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Unearthing the Forrest

Posted on Tuesday, August 12, 2014 at 1:37 pm

Arnold experts lead a search for the remains of one of the nation’s largest WWII prisoner camp


Staff Writer

John Coffelt


Earlier this month, the Manchester Times met up with AEDC Historian Chris Rumley, AEDC Archaeologist Shawn Chapman and base Public Affairs Chief Jason Austin for a tour of what is now dense secondary-growth forest near Tullahoma on the western edge of Arnold Air Force Base to see just what remains of the former Camp Forrest prisoner of war compound.

The site is alive with history. Overall the base processed over 68,000 European prisoners, and at its peak, was home to about 20,000 a year.DSC_5670

Now only the concrete skeletons hidden in 68 years of overgrowth remain.


Rumley said that no maps remain of the original compound, but National Archive aerial photos from 1943 give researchers an idea of the layout.

According to Rumley, the oldest parts of Camp Forrest dating back to Camp Peay National Guard summer camp, located south of what is now the Wattendorf Memorial Highway, was first used for POWs.

“The first inspection report, dated Sept. 4, 1943, notes the presence of 3,532 German prisoners housed within three compounds,” he said.

“Problems were cited in terms of poor drainage within the compound and insufficient latrine and shower facilities; however, the POWs had already constructed two theaters and had plans for an orchestra.”

The buildings were standard 16×50-foot theater of operations barracks each used to house 20 POWs, and 15 foot, 10 inch “victory-type” hutments each used to house six men.

“Recreational buildings were standard 20×100-foot theater of operations buildings. Fourteen towers surrounded the stockade and four towers surrounded the recreational field. The fence line comprised a standard double fence with three-strand overhang of barbed wire.”

Today all the towers are gone, but the 12-by12 foot concrete pads originally build for guardsmen’s tents and used as foundations for the huts are still there, as are the foundations from the barracks.

Lost in the Army-National Guard-leased property stands a five-cell stockade that held law-breaking G.I.s.

Camp Forrest earns place in history

As the threat of a second world war loomed, the Camp Forrest as a whole was expanded from its Camp Peay size to 85,000 acres. The camp’s rudimentary infrastructure was developed; 10 miles of paved roads were built and 15 miles of gravel roads were added. In comparison, records show that the county as a whole only had 75 miles of paved roads.

A quarter of a million troops were trained there in its short history.

In May of 1943, the camp, by then bustling training center, was officially activated as a POW camp. As the buildup of soldiers waned, more of the whole camp was used for “anti-Nazi” POWs.

A history of the base, commissioned by the Air Force and written by local historian Michael Bradley, indicates that Camp Forrest was an internment camp before then.

“In a period of just under a month [workers] had constructed housing for approximately 800 civilians,” Bradley writes in the 1993 work.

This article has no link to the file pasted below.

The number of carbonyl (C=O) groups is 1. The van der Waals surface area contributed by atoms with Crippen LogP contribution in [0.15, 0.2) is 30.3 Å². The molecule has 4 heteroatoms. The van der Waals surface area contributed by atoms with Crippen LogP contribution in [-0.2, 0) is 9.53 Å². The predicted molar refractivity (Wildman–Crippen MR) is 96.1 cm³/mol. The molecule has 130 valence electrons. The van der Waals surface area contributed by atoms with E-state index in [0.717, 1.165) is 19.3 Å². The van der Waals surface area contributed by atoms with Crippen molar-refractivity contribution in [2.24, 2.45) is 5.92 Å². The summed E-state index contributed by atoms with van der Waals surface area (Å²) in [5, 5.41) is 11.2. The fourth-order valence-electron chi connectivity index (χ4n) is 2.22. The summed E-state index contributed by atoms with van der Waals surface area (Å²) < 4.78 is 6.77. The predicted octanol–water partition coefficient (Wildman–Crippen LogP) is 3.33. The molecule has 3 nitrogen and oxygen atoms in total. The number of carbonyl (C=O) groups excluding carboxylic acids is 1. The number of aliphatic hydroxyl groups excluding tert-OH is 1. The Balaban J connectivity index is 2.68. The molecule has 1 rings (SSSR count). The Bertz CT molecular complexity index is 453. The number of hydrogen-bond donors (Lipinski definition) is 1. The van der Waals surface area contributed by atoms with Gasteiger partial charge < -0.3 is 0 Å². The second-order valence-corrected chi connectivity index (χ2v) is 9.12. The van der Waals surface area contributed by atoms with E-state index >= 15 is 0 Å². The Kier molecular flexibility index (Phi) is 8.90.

The first Germans were moved to Camp Forrest in June of 1943, following successful operations in North Africa.

Nov. 10, 1944 clipping from the Manchester Times. Microfilm archives are available for viewing at the Coffee County Manchester Public Library.

A Nov. 10, 1944 clipping from the Manchester Times. Microfilm archives are available for viewing at the Coffee County Manchester Public Library.

Rumley described these soldiers as hard-core Nazis, but clarified that the majority of the prisoners that were housed at the camp were draftees that were content with the change.

An area of
natural hazards

ThreadsFighting our way through dense groundcover to where the harden Nazi would have been kept the group barely avoids stepping in one of the hidden, open manholes.

“This is something you have to watch out for,” Chapman warns. “You wouldn’t see this if you weren’t watching.”

When the War Department auctioned off the buildings, equipment and materials as surplus, workers left the sewage systems and other possible pitfalls open.

Convalescence wards and a hospital area were located adjacent to the Camp Peay site. It was located in low swampland.

Rumley recounts a story of workers filling the area would dump gravel one day, only to return the next to find it settled into the soft ground.

“There must be 20 feet of gravel underground there.”

The last POWs were repatriated between January and March 1946. While at Camp Forrest prisoners were loaned out on work details, used for camp improvements and helped build camouflage netting. Strict attention was paid to insure the proper treatment of prisoners according to the Geneva Convention.

According to Rumley, prisoners made $.80 a day for day labor and amassed good sums of money when they returned to Germany. Reportedly, the use of prisoner labor was enough that local farmers pressed to have prisoner repatriation delayed until after harvest.

Camp Forrest was turned over to the U.S. Engineers and dismantled beginning Aug. 1, 1946. Buildings were sent to colleges across the state. Over 2,948 buildings were demolished or removed.

The concrete foundations and chimneys were too difficult to remove.

In places coal lumps still litter the ground were they were dropped in 1946.